The Australian tour to New Zealand has already seen the tourists set a new world record of 13 consecutive one-day wins when they win the first Test by 62 runs.
Shane Warne is the star, becoming Australia's greatest wicket-taker and sealing victory into the bargain.
Paul Wiseman is the leg-spinner's victim as he passes the previous mark set by Dennis Lillee.
Nine: 27 March 2000, Wellington
Steve Waugh's team set a new Australian record for Test wins with a six-wicket victory to win another three-match series with one to play.
Kiwi all-rounder Chris Cairns makes 109 and 69, and takes 3-110 in Australia's first innings.
But Michael Slater is named Man of the Match with 143 in the first innings.
Ten: 3 April 2000, Hamilton
Another six-wicket victory completes a hat-trick of 3-0 whitewashes and puts the Aussies on target for the all-time West Indian record.
Justin Langer's seventh Test century is a major factor in their 10th consecutive triumph.
But for once, a wicket-keeper takes a Man of the Match award, with Adam Gilchrist adding ten dismissals to a first-innings 75.
The Aussies must now wait until November when the West Indian tourists will defend their predecessors 11-game winning run of the 1980s.
Eleven: 25 November 2000, Brisbane
After their seven-month break from Test cricket, there is little sign of rustiness as the status of West Indian takes another battering.
The Australians win by an innings and 126 runs inside three days to equal the Windies' own world record.
Glenn McGrath is the match-winner yet again, with stunning match figures of 10 for 27 as the West Indies crumble to totals of 82 and 124.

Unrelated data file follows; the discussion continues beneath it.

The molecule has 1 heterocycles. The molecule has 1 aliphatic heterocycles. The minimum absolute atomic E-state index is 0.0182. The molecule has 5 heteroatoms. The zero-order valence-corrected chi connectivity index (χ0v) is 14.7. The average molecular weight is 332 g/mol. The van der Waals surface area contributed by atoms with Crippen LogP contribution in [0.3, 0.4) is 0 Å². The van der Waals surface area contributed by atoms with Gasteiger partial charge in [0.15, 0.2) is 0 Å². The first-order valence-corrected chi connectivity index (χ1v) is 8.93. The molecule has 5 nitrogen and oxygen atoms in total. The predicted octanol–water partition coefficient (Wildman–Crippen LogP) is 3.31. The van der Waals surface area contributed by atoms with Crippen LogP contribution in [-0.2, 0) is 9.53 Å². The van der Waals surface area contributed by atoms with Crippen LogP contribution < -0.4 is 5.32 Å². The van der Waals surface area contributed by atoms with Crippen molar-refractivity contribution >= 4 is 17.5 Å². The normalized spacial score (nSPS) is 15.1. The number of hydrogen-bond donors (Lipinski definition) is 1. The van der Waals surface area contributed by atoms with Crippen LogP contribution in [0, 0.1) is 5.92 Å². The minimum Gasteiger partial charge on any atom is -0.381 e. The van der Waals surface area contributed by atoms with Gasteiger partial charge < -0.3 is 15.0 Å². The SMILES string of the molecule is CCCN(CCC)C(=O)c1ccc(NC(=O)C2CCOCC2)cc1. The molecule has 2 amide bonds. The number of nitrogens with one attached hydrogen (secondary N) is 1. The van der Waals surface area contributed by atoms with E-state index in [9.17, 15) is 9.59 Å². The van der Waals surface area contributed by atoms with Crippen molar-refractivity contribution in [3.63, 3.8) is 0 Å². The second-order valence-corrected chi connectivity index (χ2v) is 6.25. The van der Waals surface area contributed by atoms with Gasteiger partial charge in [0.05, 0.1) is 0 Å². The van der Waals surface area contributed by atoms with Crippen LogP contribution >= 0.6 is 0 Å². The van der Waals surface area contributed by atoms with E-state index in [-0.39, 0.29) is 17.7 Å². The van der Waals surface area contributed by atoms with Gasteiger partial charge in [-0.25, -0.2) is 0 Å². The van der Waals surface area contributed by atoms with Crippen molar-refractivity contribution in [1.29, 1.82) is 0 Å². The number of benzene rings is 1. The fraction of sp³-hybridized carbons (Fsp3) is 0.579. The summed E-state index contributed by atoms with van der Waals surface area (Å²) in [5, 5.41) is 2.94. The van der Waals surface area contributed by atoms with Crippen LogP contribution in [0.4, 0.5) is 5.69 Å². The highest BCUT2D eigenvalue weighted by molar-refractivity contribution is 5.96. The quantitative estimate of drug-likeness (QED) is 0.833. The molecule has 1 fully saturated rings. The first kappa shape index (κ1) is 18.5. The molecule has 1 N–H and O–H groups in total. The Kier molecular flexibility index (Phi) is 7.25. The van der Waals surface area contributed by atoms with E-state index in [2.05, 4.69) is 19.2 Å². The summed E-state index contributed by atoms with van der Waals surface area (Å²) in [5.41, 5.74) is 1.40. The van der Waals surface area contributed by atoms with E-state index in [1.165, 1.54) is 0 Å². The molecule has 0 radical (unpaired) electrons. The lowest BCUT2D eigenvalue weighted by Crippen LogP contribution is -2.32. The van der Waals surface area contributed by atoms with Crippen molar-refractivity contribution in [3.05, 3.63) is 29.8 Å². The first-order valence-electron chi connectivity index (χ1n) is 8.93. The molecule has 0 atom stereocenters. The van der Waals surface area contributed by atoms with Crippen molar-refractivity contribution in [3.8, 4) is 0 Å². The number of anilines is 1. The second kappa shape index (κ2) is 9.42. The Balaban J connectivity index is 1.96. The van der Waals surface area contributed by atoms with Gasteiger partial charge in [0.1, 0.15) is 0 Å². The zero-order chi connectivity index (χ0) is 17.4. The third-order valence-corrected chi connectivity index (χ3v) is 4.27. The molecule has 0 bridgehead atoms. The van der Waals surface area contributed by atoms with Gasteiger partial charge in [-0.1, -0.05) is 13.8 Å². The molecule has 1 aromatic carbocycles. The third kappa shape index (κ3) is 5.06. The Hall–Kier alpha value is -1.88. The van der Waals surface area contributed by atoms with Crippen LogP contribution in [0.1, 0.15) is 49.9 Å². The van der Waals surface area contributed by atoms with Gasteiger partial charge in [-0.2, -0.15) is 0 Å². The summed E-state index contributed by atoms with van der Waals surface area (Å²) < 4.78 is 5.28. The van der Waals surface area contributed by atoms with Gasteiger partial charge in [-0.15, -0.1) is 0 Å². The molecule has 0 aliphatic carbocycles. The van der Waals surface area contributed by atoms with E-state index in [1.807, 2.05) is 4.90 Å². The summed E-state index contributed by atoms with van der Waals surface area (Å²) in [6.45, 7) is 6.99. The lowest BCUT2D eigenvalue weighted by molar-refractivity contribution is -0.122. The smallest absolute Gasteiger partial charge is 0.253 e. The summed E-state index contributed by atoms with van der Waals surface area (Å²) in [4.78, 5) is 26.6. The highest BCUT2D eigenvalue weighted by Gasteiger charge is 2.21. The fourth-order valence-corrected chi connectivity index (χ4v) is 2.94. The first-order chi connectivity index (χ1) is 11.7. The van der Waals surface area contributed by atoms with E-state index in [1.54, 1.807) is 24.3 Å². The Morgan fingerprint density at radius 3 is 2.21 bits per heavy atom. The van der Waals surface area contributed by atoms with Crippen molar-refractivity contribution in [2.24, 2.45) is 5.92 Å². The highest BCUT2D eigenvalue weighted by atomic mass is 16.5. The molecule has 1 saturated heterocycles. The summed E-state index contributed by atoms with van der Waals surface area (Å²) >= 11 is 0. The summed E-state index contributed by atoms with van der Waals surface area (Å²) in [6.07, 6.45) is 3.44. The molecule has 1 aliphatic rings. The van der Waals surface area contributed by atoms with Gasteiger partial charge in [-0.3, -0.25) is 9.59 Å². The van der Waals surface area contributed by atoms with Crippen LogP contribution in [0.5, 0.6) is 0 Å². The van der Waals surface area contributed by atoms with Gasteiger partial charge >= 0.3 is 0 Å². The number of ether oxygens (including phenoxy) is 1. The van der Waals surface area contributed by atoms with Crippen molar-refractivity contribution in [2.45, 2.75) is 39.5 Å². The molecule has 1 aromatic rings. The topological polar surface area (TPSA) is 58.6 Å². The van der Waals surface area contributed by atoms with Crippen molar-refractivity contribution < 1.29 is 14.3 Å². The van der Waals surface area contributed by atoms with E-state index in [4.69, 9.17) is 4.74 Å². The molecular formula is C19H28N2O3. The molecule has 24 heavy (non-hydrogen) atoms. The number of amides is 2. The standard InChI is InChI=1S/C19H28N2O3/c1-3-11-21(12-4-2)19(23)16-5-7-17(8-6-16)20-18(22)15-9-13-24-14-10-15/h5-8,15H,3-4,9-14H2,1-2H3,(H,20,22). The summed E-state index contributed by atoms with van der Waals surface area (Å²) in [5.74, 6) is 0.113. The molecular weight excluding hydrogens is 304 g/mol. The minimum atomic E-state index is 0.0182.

Twelve: 3 December 2000, Perth
History is made as the West Indies' challenge collapses in Western Australia.
The second Test follows a similar pattern to the first, although the Windies do manage 196 in the first innings.
Mark Waugh's hundred helps pile the pressure on the tourists, and the home side seal a second successive three-day win.
Thirteen: 19 December, 2000, Adelaide
Brian Lara comes good at last, but it is still not enough to prevent another Australian victory.
Lara's 182 ensures first innings parity, but the tourists collapsed in theri second from 82 for two to 141 all out.
Colin Miller finishes with ten wickets in the match and Australia need only 130 for victory.
After a brief hiccup, they duly make it to win the third Test by five wickets.
Fourteen: 29 December, 2000, Melbourne
Another thumping victory over an increasingly ragged West Indies, this time by 352 runs in the fourth Test.
The tourists were dismissed for 165 and then 109 after Steve Waugh's undefeated century had put Australia firmly in control.
Andy Bichel did the damage in the first innings, Jason Gillespie in the second.
In their second innings, West Indies collapsed to an embarrassing 23 for six - reaching 109 was good going from there.
Click here for match report.
Fifteen: 6 January, 2001, Sydney
Australia complete a clean sweep with victory in the fifth Test.
West Indies were off to a good start on 147 without loss in the first innings, but then collapsed to Stuart MacGill.
Another Steve Waugh century ushered Australia into a hefty lead and although four players scored half centuries as West Indies totalled a decent 352, it was not enough.
86 from Michael Slater hurried Australia to a six wicket win.
Sixteen: 1 March, 2001, Mumbai
Possibly the best performance of the lot - a ten wicket win in India.
Australia wrapped up their 16th consecutive win with two days to spare after a poor batting performance by India.
Click here for match report.